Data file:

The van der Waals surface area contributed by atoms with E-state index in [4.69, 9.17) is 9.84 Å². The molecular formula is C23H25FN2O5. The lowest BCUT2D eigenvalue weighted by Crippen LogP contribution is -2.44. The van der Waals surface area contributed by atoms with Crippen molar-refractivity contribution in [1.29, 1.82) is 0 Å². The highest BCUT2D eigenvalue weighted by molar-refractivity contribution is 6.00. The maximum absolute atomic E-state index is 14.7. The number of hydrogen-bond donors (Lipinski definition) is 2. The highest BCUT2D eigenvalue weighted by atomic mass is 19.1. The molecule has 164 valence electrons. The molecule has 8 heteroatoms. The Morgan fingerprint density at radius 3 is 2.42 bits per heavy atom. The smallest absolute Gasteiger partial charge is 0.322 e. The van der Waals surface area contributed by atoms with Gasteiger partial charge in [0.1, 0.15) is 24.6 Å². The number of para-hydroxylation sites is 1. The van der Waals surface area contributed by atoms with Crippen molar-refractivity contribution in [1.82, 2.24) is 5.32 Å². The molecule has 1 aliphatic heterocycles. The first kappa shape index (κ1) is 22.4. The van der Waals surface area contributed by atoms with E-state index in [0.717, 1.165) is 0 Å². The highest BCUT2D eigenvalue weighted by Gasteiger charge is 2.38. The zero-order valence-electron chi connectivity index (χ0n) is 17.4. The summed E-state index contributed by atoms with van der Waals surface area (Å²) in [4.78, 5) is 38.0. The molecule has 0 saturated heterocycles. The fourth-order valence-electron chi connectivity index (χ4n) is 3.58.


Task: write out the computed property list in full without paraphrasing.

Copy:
The van der Waals surface area contributed by atoms with E-state index in [4.69, 9.17) is 9.84 Å². The molecular formula is C23H25FN2O5. The lowest BCUT2D eigenvalue weighted by Crippen LogP contribution is -2.44. The van der Waals surface area contributed by atoms with Crippen molar-refractivity contribution in [1.29, 1.82) is 0 Å². The highest BCUT2D eigenvalue weighted by molar-refractivity contribution is 6.00. The maximum absolute atomic E-state index is 14.7. The number of hydrogen-bond donors (Lipinski definition) is 2. The highest BCUT2D eigenvalue weighted by atomic mass is 19.1. The molecule has 164 valence electrons. The molecule has 8 heteroatoms. The Morgan fingerprint density at radius 3 is 2.42 bits per heavy atom. The smallest absolute Gasteiger partial charge is 0.322 e. The van der Waals surface area contributed by atoms with Gasteiger partial charge in [0.1, 0.15) is 24.6 Å². The number of para-hydroxylation sites is 1. The van der Waals surface area contributed by atoms with Crippen molar-refractivity contribution in [1.82, 2.24) is 5.32 Å². The molecule has 1 aliphatic heterocycles. The first kappa shape index (κ1) is 22.4. The van der Waals surface area contributed by atoms with E-state index in [0.717, 1.165) is 0 Å². The highest BCUT2D eigenvalue weighted by Gasteiger charge is 2.38. The zero-order valence-electron chi connectivity index (χ0n) is 17.4. The summed E-state index contributed by atoms with van der Waals surface area (Å²) in [4.78, 5) is 38.0. The molecule has 0 saturated heterocycles. The fourth-order valence-electron chi connectivity index (χ4n) is 3.58.